who kicked ass through 18 adventures across the globe. McCurtin's name is on the front of #7 "Operation Hong Kong" but the author is really the prolific (and great) Ralph Hayes who besides writing his own series's like "The Hunter," "Cominsec," "Stoner," and "Check Force" he also wrote as McCurtin and Nick Carter for Nick Carter: Killmaster. Rainey is a mercenary who spends his non-war time as a weapons salesman and after a quick bit of revenge at the beginning. He heads to Hong Kong to sell his super-cool dart-gun (which sadly doesn't reappear) to his old Special Branch buddy where Rainey is hired be the British to quell Communist rioting and uprising. It's got the usual questionable treatment of women (be questionable I mean TERRIBLE) and old fashion politics. Hayes is a top-shelf paperback writer and "Operation Hong Kong" is a fast-paced ass-kicking tale of the the unrest in pre-handover of Hong Kong who fills the book with colorful characters and very fast action. The book is full of very hard-boiled riot scenes, GRUESOME murders and intrigue.  The book works more as a cop/espionage adventure rather then a war or men on a mission tale but Rainey is a cut-throat merc through and through and he gets gets more and more pissed as the bodies pile up and pot that is Hong Kong boils over. I'm glad I have several Soldier of Fortunes to read (all by Hayes by accident) and will have to complete my collection.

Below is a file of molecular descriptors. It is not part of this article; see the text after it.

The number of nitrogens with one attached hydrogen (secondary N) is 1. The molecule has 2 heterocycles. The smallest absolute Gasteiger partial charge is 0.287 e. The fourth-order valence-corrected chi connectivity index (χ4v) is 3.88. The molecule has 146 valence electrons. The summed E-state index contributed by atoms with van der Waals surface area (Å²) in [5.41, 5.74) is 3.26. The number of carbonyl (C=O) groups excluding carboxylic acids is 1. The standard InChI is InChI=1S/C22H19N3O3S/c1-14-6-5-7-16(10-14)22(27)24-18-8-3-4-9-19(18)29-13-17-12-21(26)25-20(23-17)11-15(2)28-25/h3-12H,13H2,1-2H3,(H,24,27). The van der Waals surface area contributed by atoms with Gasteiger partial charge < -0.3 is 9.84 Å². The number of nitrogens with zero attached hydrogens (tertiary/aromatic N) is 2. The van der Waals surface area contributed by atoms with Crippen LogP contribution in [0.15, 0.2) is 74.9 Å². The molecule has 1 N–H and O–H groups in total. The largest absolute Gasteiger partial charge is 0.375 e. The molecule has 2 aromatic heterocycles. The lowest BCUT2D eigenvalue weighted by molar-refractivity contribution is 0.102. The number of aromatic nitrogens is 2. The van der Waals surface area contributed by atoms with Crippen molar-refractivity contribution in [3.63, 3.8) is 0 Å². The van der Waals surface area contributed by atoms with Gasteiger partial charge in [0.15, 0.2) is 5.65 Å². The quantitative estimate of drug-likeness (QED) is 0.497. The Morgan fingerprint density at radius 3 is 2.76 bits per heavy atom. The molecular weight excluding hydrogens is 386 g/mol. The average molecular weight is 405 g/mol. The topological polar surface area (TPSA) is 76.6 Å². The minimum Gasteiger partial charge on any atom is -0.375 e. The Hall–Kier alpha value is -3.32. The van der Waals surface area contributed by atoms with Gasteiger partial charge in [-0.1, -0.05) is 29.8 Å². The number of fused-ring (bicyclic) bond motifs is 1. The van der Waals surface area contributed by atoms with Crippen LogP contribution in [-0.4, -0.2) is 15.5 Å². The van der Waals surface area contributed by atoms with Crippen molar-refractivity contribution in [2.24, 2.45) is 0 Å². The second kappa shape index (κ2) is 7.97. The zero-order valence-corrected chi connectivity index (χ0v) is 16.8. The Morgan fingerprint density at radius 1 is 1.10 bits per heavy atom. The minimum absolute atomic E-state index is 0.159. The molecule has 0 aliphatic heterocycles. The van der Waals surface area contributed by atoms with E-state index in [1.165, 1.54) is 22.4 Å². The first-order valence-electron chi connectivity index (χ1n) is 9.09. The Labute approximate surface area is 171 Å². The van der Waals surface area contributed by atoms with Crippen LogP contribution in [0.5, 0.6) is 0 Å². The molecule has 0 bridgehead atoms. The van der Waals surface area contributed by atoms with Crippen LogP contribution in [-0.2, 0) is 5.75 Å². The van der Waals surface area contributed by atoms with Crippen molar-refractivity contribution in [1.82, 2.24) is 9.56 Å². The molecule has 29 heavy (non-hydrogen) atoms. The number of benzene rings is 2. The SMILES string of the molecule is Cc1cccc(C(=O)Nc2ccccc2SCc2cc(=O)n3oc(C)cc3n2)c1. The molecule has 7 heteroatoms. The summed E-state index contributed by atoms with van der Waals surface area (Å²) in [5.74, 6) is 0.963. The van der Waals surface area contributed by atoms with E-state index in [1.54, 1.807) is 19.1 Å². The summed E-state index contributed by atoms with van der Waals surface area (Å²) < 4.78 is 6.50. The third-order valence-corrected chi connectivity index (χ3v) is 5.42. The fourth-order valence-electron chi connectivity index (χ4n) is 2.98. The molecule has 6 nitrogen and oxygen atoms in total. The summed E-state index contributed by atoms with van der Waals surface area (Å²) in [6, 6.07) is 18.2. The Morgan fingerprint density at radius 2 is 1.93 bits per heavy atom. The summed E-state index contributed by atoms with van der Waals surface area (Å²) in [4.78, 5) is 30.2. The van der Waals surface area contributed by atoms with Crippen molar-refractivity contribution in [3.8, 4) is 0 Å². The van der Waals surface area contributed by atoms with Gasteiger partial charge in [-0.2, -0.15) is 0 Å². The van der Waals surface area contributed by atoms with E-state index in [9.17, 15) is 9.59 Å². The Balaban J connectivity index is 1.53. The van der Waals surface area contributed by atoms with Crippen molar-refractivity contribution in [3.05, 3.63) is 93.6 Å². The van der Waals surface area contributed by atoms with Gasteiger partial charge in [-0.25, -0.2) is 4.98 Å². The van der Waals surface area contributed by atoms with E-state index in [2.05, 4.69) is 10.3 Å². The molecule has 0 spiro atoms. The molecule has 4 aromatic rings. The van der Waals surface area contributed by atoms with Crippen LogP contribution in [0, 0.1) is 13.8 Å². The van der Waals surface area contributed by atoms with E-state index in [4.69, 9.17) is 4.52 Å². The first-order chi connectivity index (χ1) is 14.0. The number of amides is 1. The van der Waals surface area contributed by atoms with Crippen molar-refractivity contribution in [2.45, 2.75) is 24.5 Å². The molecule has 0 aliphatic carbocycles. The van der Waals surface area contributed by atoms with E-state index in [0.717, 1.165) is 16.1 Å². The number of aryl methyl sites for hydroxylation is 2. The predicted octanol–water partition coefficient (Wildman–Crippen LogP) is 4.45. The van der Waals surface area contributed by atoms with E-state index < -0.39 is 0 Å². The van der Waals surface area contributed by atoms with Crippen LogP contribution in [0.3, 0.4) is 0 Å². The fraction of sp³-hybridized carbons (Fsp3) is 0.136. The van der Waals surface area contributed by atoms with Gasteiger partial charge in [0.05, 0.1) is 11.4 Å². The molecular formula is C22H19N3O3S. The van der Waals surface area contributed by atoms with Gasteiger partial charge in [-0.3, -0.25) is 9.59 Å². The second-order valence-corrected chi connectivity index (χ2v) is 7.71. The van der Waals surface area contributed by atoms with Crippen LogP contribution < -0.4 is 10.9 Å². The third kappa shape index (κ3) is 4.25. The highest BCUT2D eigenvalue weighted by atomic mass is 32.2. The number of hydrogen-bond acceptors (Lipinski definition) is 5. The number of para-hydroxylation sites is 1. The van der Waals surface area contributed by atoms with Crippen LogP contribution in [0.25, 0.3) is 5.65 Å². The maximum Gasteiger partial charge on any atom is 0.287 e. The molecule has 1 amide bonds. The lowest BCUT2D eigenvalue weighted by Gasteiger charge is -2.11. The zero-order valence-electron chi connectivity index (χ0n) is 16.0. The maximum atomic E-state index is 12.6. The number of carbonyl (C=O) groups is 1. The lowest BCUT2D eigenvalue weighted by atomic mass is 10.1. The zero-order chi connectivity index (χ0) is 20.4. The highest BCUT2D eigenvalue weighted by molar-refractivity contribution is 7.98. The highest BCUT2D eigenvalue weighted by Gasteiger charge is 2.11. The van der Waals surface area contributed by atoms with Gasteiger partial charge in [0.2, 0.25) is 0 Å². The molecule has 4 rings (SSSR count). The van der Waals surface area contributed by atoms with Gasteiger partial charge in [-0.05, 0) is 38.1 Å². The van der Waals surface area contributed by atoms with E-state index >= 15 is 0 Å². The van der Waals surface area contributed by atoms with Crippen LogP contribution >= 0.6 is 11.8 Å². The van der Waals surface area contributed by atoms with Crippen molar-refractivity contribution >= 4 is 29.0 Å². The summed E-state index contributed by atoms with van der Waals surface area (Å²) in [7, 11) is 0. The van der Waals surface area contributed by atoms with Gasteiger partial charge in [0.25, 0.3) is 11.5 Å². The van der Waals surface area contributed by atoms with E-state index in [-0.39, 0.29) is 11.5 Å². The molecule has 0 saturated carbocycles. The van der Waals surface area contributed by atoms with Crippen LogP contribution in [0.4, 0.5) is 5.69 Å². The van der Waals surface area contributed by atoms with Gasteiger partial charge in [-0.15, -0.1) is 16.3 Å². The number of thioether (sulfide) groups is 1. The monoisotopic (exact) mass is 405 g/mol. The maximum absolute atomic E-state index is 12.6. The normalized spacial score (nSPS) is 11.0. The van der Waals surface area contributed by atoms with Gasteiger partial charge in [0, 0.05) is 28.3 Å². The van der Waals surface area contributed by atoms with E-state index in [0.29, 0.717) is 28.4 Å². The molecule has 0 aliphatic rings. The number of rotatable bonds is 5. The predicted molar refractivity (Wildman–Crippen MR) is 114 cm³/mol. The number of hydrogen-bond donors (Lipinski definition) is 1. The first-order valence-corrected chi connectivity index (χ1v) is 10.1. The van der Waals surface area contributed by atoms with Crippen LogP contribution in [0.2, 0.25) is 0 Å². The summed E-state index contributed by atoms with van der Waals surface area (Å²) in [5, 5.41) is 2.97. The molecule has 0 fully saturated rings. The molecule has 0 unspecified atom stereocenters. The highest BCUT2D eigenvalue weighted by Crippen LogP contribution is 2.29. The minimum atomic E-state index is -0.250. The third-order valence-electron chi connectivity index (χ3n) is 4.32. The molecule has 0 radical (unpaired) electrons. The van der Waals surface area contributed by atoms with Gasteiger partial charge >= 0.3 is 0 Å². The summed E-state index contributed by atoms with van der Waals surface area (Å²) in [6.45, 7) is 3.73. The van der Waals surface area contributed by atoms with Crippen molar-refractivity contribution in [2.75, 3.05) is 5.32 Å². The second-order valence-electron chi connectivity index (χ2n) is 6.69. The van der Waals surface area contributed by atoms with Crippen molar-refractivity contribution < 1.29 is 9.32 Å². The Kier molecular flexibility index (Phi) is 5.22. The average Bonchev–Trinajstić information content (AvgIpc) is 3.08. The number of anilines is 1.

"In the Hour Before Midnight" by the legendary Jack Higgins is both a tale of the mafia and a rugged story of the mercenary life and the differences in the codes that they both live by. Jack Higgins is a helluva writer especially in this era, before he became a massive success after "The Eagle has Landed" but having wrote enough to fully form his impressive skill set. The "hero" of the book is Stacey Wyatt the grandson of a Mafia capo who became a hard-bitten mercenary by the hands of Sean Burke (Jack Higgins loves the name Sean) and how his two lives collide during a mission to rescue a kidnapped women from bandits in the treacherous kills of Sicily. Deception and dirty dealing mafioso's get in his way and he has to solve most of his problems with his quick-draw action or Kung-fu grip, maybe. In a lot of ways this books is more set-up then execution. We go through Wyatt's pain, misery and questioning his abilities after nearly being broken in a hell-hole of a prison.  The actual "mission" is over quickly and kinda doesn't amount to much, but Higgins sprinkles enough daring-do and intrigue to keep you turning the page. Higgins is a classier writer then most who put out this sort of fiction but he is still very much a pulp-mind author. He knows the pace and action are the key ingredients to his work but he executes them nearly perfectly. The idea of honor is something that he plays with frequently whether it is honor between killers, spies, soldiers on opposing sides, Higgins is obviously likes exploring the concept. After Higgins became a big time author and as he went along he had a tendency to spin his wheels and play in the sandbox sometimes. But he's such a good writer that even when he's not firing all on all cylinders he produces a book worth reading. That being said it's generally a safer bet to pick up an early Higgins. I particularly like Paul Chavasse series which is James Bond but in the rougher and tougher Higgins style. The Simon Vaughn books are also quite good, although they all seem to feature a DIFFERENT Simon Vaughn, so there's Higgins repeating himself again.